Introduction to Macro Photography: See Techniques That Will Make You Feel Satisfied Taking Photos

we looked at the type of kit needed to shoot close-ups of nature. While a macro lens is the best choice, there are various cut-price close-up attachments available that will also do the job nicely, making close-up photography a genre accessible to all. In Part 2, we will look at how to take better close-ups.

Lighting

Light is a key ingredient to all photographs – and close-ups are no different in that respect. However, light can be in short supply when working so near to the subject, so you may find it will need supplementing. Why is light reduced in close-up? Well, a degree of light is naturally lost or absorbed at higher magnifications. Also, when working in such close proximity to the subject, it can be difficult to avoid your body or camera physically blocking light. It is not all bad news, though. When shooting macro photos, arguably photographers have a greater degree of control over light than with other types of wildlife.

ross hoddinott slow worm

The light’s colour, contrast and direction naturally plays an important role in enhancing the appearance of miniature detail, but when working in such close proximity to the subject it is easier to manipulate light by using flash or reflectors. Personally, I favour using natural and reflected light. While flash can be essential for certain miniature subjects – particularly when a fast shutter speed is the priority – when possible I rely on using available light in order to achieve natural looking and authentic results. You can buy dedicated ring, twin and LED flash units for close-up photography, but they require a high level of diffusion and careful use to achieve a natural feel – something I believe is essential for wildlife photography. With the latest crop of DSLRs having such good higher ISO performance, relying on just natural and reflected light is far more practical than ever before.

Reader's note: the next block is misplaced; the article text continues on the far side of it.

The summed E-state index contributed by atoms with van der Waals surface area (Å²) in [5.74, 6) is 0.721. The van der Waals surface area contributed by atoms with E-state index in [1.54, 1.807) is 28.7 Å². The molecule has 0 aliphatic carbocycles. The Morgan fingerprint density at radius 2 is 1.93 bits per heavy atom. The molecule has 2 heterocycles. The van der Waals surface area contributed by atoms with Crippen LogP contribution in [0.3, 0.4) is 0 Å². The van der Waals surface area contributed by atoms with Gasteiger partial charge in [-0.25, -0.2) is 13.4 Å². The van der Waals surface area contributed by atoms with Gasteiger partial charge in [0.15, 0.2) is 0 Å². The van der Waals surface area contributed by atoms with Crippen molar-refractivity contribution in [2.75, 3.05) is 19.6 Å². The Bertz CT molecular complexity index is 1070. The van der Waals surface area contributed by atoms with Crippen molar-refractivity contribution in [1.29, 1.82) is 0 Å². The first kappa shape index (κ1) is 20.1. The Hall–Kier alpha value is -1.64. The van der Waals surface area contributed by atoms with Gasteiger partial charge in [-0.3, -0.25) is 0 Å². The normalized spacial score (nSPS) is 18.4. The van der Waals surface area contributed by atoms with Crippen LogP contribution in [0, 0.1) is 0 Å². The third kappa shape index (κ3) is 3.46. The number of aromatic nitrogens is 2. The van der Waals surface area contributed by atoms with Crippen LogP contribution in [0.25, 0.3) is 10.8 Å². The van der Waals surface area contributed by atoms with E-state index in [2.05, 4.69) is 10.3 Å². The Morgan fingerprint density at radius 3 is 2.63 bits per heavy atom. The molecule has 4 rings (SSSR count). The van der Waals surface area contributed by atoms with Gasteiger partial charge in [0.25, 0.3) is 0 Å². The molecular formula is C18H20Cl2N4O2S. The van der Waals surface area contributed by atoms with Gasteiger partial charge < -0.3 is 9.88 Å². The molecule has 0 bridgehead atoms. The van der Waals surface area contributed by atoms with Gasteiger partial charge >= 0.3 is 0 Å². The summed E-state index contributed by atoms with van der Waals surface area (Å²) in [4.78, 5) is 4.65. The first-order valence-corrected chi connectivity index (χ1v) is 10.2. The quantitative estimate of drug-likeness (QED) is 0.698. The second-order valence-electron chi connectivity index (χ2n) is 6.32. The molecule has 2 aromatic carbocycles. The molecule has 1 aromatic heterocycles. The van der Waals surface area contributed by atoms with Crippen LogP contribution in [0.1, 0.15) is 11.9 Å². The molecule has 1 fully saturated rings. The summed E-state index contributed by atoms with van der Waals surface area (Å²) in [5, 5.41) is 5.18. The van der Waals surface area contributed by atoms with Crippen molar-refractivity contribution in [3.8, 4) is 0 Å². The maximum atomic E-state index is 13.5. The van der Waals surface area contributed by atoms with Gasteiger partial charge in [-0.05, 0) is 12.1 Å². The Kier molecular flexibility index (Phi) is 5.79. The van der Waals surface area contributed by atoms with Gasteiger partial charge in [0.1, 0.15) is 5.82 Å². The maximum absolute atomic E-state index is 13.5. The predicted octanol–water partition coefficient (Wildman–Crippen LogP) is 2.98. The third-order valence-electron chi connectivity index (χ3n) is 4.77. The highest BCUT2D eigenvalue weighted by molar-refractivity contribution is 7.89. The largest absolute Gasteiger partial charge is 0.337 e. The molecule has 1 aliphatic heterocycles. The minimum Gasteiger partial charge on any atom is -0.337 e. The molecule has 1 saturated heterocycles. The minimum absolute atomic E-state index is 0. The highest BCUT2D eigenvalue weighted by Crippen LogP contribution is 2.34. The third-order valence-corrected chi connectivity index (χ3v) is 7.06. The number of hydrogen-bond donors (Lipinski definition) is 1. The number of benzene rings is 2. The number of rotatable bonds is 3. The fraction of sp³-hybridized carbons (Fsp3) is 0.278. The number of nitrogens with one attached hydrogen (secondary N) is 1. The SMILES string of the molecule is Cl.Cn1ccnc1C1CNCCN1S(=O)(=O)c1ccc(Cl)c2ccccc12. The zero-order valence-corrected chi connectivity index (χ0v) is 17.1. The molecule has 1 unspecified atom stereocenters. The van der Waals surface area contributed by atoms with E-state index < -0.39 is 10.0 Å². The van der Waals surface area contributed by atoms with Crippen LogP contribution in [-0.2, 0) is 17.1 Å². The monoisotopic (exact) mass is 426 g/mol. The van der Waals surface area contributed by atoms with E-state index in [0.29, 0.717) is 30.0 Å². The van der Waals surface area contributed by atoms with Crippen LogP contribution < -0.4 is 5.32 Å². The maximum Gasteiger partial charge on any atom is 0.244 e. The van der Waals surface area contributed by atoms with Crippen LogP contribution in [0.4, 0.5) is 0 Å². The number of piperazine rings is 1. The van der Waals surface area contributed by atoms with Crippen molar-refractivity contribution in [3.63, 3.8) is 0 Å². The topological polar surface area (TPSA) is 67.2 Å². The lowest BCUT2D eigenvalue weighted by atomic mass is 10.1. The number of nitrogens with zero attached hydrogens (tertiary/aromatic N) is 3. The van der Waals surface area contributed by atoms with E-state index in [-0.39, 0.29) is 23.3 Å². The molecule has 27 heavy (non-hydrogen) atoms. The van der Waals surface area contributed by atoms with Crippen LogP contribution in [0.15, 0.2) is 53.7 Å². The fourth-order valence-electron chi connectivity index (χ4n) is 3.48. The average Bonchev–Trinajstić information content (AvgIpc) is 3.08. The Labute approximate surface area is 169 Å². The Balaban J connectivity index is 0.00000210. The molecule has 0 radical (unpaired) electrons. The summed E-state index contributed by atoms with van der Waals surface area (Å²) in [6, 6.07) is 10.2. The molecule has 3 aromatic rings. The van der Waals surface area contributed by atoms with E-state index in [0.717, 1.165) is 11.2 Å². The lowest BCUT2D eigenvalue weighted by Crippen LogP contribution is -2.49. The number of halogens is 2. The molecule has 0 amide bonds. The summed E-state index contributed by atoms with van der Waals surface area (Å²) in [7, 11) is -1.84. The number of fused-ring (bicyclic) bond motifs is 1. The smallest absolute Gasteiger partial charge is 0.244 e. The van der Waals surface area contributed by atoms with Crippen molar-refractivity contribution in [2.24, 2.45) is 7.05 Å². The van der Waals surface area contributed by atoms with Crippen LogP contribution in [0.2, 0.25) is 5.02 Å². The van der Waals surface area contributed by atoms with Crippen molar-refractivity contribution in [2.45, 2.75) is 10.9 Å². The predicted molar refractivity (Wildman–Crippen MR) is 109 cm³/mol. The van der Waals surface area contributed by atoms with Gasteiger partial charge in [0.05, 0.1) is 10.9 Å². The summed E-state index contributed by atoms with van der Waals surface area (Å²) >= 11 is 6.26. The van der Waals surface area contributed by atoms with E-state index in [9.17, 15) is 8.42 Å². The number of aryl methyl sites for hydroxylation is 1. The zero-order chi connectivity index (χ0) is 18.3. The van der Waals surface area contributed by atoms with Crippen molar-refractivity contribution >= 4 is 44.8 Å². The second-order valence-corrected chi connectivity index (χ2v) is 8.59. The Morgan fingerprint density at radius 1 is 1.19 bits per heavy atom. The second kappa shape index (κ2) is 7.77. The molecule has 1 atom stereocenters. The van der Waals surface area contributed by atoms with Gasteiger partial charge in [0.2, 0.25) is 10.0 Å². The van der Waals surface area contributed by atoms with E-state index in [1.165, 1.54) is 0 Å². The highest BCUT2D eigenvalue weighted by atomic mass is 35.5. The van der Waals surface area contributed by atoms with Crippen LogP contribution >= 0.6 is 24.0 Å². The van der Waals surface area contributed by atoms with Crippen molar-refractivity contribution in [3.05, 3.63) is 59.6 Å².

I tend to use reflected light a lot in my work, as bounced light produces very natural-looking results. Basically, reflectors are circular disks – with either a white, silver or gold side – which can be positioned near to the subject in order to bounce light onto it. Small foldaway versions are all you need for small subjects – the likes of Kood and Lastolite produce them, costing in the region of £15.00 – £20.00. Alternatively, a piece of card covered in tin foil, or a mirror, will do the job. A reflector is a must have accessory for close-ups in my opinion, allowing you to control the light and its direction. You can alter the light’s intensity by moving the reflector closer or further away and – unlike flash – you can see the effect of what you are doing instantly and adjust the reflector’s position accordingly. Using one, it is possible to relieve dark, ugly shadow areas and add extra illumination to small subjects in shady or overcast conditions. The difference they make to a close-up image can be startling, as shown in the comparison below – the first image is without a reflector, and the second is using one:

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